Mexican federal police officers will be permitted to operate in the United States under new guidelines governing anti-drug cooperation between the two countries, Mexican and U.S. officials said yesterday.
The guidelines were described by U.S. officials as a sign that U.S.-Mexican cooperation had not been hindered by the recent controversy over the abduction of Humberto Alvarez Machain, a Guadalajara doctor wanted for the 1985 torture-murder of DEA agent Enrique "Kiki" Camarena.
But, in a sign of continued sensitivities, a Mexican government spokesman flatly denied a report in the Los Angeles Times that the Mexicans have agreed to permit Drug Enforcement Administration agents to carry guns in their country.
"By no means, will DEA agents operate with weapons in Mexico," said Gustavo Gonzalez-Baez, a legal attache at the Mexican Embassy in Washington. "We will not allow that, neither officially nor unofficially."
The guidelines have been negotiated by U.S. and Mexican law enforcement officials over the past few weeks in talks that were spurred in large part by the Alvarez Machain dispute. After disclosures that DEA had approved plans for the doctor to be abducted and delivered to the United States to stand trial, Mexican officials charged that U.S. drug agents had violated the country's "sovereignty" and demanded that there be "new rules" governing the operations of law enforcement officers on both sides of the border.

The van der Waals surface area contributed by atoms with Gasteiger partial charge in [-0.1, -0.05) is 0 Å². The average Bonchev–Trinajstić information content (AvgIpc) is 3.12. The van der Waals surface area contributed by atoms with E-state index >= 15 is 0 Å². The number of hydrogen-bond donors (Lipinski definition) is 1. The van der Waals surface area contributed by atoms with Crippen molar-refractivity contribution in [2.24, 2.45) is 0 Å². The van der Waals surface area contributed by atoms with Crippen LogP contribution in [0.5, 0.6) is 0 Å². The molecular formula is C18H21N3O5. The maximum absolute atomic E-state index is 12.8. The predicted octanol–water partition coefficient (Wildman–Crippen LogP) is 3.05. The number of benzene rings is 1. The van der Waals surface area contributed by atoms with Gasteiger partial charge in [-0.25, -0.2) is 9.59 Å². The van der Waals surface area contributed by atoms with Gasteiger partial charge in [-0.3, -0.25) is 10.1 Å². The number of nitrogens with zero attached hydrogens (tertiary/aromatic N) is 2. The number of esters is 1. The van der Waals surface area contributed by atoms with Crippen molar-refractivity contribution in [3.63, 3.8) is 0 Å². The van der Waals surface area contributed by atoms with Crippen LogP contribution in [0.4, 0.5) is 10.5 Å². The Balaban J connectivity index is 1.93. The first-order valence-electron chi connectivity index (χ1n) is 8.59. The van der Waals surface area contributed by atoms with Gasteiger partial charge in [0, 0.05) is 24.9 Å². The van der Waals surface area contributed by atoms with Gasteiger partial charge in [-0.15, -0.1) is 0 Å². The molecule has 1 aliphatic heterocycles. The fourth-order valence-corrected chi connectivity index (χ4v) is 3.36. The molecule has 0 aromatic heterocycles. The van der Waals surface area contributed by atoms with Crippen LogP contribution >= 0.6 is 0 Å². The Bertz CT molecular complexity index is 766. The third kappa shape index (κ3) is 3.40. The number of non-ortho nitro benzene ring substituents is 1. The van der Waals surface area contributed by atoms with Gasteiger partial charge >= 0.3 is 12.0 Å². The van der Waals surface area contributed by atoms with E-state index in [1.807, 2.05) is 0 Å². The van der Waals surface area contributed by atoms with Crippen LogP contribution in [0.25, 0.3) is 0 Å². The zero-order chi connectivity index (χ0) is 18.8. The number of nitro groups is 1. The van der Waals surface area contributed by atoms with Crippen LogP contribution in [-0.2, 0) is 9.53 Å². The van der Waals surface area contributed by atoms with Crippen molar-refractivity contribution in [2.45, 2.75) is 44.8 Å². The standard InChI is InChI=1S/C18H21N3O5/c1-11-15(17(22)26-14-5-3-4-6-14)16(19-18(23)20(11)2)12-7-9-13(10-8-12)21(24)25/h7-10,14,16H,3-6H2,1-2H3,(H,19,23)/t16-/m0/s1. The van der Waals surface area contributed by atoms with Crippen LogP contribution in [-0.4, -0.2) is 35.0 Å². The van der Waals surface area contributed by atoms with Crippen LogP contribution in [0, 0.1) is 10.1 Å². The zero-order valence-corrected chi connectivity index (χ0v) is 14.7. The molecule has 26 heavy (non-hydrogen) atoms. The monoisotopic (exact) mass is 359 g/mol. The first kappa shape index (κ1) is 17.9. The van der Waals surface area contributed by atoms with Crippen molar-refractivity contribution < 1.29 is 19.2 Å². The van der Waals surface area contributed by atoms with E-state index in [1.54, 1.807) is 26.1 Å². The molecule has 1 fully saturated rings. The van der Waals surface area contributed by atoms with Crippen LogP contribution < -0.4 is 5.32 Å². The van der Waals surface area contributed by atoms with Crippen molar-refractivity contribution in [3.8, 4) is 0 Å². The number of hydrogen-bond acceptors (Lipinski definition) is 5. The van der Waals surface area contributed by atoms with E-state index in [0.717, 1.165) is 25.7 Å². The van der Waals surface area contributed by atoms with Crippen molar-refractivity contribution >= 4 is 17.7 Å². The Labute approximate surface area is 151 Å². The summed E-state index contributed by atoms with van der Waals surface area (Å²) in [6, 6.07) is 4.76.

Resolving the matter was considered crucial to U.S. anti-drug efforts because officials believe as much as half of all the cocaine entering this country is being flown from Colombia into Mexico and then smuggled across the southern border.
A key part of the "new rules" is what the Mexicans call "reciprocity" -- permitting Mexican Federal Judicial Police officers to investigate drug cases in the United States in the same way that DEA agents operate in Mexico.
Under the guidelines, the Mexicans will be authorized to send the same number of federal police officers here as the DEA has in Mexico, U.S. officials said. DEA spokesman Con Dougherty said the agency now has "between 40 and 50" of its agents in Mexico.
Robert S. Ross Jr., an aide to Attorney General Dick Thornburgh who is overseeing the Justice Department's new international affairs office, said the precise arrangements governing the operations of Mexican police officers here had not yet been worked out. But he said "they would be working very closely" with DEA investigating drug trafficking and other criminal organizations that operate on both sides of the border.
At the same time, Mexico has agreed to broaden diplomatic immunity protection to all DEA agents in their country, not just those stationed at the U.S. Embassy in Mexico City, said Dougherty. He said that agreement "does not mention" permission for DEA agents to carry guns.